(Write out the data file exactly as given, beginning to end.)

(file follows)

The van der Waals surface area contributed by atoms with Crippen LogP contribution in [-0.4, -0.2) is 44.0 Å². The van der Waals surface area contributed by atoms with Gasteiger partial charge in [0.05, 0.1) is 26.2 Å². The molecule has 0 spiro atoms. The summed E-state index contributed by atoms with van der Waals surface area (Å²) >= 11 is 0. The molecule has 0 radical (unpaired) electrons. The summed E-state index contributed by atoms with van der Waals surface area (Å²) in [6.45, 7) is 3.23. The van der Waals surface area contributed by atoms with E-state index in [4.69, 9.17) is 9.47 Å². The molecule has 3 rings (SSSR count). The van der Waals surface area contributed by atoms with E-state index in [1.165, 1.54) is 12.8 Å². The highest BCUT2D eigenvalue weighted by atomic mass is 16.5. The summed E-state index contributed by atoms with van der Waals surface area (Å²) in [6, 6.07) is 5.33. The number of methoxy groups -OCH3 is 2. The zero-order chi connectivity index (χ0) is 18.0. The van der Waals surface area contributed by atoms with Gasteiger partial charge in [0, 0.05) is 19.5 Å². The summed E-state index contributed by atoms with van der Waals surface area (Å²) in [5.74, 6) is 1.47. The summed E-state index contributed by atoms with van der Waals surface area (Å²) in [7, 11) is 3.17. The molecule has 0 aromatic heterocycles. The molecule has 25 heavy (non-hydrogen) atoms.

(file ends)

The van der Waals surface area contributed by atoms with Crippen LogP contribution in [-0.4, -0.2) is 44.0 Å². The van der Waals surface area contributed by atoms with Gasteiger partial charge in [0.05, 0.1) is 26.2 Å². The molecule has 0 spiro atoms. The summed E-state index contributed by atoms with van der Waals surface area (Å²) >= 11 is 0. The molecule has 0 radical (unpaired) electrons. The summed E-state index contributed by atoms with van der Waals surface area (Å²) in [6.45, 7) is 3.23. The van der Waals surface area contributed by atoms with E-state index in [4.69, 9.17) is 9.47 Å². The molecule has 3 rings (SSSR count). The van der Waals surface area contributed by atoms with E-state index in [1.165, 1.54) is 12.8 Å². The highest BCUT2D eigenvalue weighted by atomic mass is 16.5. The summed E-state index contributed by atoms with van der Waals surface area (Å²) in [6, 6.07) is 5.33. The number of methoxy groups -OCH3 is 2. The zero-order chi connectivity index (χ0) is 18.0. The van der Waals surface area contributed by atoms with Gasteiger partial charge in [0, 0.05) is 19.5 Å². The summed E-state index contributed by atoms with van der Waals surface area (Å²) in [5.74, 6) is 1.47. The summed E-state index contributed by atoms with van der Waals surface area (Å²) in [7, 11) is 3.17. The molecule has 0 aromatic heterocycles. The molecule has 25 heavy (non-hydrogen) atoms.